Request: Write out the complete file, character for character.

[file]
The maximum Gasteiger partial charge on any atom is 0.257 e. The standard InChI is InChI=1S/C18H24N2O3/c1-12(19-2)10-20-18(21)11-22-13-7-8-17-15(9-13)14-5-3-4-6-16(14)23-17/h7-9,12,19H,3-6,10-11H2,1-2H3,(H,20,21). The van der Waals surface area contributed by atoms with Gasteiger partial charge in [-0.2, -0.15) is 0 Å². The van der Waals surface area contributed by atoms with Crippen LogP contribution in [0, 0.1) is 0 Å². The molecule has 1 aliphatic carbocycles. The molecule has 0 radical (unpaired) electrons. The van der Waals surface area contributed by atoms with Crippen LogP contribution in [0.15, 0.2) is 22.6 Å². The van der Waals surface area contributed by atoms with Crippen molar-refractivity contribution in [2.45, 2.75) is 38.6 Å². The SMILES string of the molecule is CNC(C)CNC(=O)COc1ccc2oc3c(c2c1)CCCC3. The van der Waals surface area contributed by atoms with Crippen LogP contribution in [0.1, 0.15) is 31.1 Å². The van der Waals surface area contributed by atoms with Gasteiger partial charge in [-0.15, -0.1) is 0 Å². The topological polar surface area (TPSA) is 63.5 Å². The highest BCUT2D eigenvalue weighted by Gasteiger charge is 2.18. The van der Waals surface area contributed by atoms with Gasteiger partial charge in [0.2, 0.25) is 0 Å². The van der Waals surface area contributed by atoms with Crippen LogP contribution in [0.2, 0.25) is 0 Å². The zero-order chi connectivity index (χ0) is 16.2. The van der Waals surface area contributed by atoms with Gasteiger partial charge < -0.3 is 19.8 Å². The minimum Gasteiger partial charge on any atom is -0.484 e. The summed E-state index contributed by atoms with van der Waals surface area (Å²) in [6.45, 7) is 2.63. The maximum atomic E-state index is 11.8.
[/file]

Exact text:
The maximum Gasteiger partial charge on any atom is 0.257 e. The standard InChI is InChI=1S/C18H24N2O3/c1-12(19-2)10-20-18(21)11-22-13-7-8-17-15(9-13)14-5-3-4-6-16(14)23-17/h7-9,12,19H,3-6,10-11H2,1-2H3,(H,20,21). The van der Waals surface area contributed by atoms with Gasteiger partial charge in [-0.2, -0.15) is 0 Å². The van der Waals surface area contributed by atoms with Crippen LogP contribution in [0, 0.1) is 0 Å². The molecule has 1 aliphatic carbocycles. The molecule has 0 radical (unpaired) electrons. The van der Waals surface area contributed by atoms with Crippen LogP contribution in [0.15, 0.2) is 22.6 Å². The van der Waals surface area contributed by atoms with Crippen molar-refractivity contribution in [2.45, 2.75) is 38.6 Å². The SMILES string of the molecule is CNC(C)CNC(=O)COc1ccc2oc3c(c2c1)CCCC3. The van der Waals surface area contributed by atoms with Crippen LogP contribution in [0.1, 0.15) is 31.1 Å². The van der Waals surface area contributed by atoms with Gasteiger partial charge in [-0.15, -0.1) is 0 Å². The topological polar surface area (TPSA) is 63.5 Å². The highest BCUT2D eigenvalue weighted by Gasteiger charge is 2.18. The van der Waals surface area contributed by atoms with Gasteiger partial charge in [0.2, 0.25) is 0 Å². The van der Waals surface area contributed by atoms with Crippen LogP contribution in [0.2, 0.25) is 0 Å². The zero-order chi connectivity index (χ0) is 16.2. The van der Waals surface area contributed by atoms with Gasteiger partial charge < -0.3 is 19.8 Å². The minimum Gasteiger partial charge on any atom is -0.484 e. The summed E-state index contributed by atoms with van der Waals surface area (Å²) in [6.45, 7) is 2.63. The maximum atomic E-state index is 11.8.